Innovative Energy Consultancy Ltd
Innovative Energy Consultancy Ltd

June Market Update

June saw price volatility return as energy markets reacted to an increase in gas supply disruption and further concerns over Russian conflict.

June resulted in a reduction in LNG cargoes arriving in the UK and Europe across the month. This was mainly due to annual maintenance being completed at a number of US terminals. Hopefully this reduction should be short-term with these LNG facilities expected to come back online in July. At present Asian LNG demand continues to be low, particularly in China. However, if additional demand is needed in this part of the world then LNG will likely be needed to meet this requirement.

Gas & Electricity

European Gas storage was at a very healthy 78% level by the end of the month. Should injections into storage continue at the current speed then prices could start to see further reductions as Winter supply and demand concerns ease. June did experience price spikes partly due to the maintenance in Norway. Planned maintenance impacted Norwegian gas flows across the period but prices were further supported by the announcement that maintenance at the Nyhamna gas plant would be extended until the 15th of July. Supply concerns should be reduced by the expectation that warmer weather will continue, although with some regions of Europe forecasted extremely high temperatures throughout July an increase in gas may be required to meet any additional cooling load.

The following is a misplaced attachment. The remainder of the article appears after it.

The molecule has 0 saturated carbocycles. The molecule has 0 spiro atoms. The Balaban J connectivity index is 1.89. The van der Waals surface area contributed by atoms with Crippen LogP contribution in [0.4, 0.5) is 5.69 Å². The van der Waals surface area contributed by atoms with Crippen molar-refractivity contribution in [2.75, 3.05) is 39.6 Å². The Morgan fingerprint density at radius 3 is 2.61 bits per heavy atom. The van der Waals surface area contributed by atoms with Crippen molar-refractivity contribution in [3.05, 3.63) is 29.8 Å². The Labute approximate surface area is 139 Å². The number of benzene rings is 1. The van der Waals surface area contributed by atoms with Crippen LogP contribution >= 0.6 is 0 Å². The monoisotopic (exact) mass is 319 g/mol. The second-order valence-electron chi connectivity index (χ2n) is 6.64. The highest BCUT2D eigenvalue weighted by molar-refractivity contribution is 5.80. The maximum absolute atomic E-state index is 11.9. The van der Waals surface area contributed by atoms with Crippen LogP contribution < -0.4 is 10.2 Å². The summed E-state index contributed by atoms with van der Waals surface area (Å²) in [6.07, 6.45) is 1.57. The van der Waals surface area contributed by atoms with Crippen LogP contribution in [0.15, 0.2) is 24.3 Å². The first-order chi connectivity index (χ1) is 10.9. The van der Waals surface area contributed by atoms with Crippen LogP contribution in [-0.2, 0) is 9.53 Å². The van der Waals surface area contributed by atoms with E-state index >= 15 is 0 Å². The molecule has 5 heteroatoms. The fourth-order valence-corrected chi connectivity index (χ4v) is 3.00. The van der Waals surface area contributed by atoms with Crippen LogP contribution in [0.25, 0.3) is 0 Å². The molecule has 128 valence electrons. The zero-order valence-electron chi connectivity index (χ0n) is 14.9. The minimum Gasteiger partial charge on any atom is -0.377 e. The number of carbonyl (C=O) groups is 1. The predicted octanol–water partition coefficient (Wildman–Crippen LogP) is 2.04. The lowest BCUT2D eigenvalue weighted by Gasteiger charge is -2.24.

Renewable generation is supporting the generation mix but due to their intermittent nature, this creates further market volatility. PV generation was high across June but wind generation was more volatile. In the middle of the month, the UK needed to use the Ratcliffe-on-Soar coal power station to meet the required demand. This ended a 46-day run where coal had not been used to generate electricity in the UK. Coal generation was required to react to an increase in cooling demand, a reduction in supply from a faulty Sea Link interconnector between Norway and the UK, and scheduled maintenance at the Torness nuclear power station in Scotland.

The attempted coup by the Wagner group in Russia resulted in a price rise despite no impact on gas flows. Dmitry Medvedev also stated that Russia would be within its rights to retaliate if it discovered who had caused the Nord Stream pipeline gas damage which happened last year. This has resulted in markets remaining nervous, particularly to any further escalation of the Russian conflict with Ukraine.

Brent crude oil prices showed their first monthly gain this year as a steep drawdown in oil stocks and OPEC’s plans to further reduce output outweighed any demand fears rising interest rates could cause. China’s reopening has not been as strong as anticipated and demand in the OECD (Europe in particular) is languishing because of a slowdown in industrial activity.




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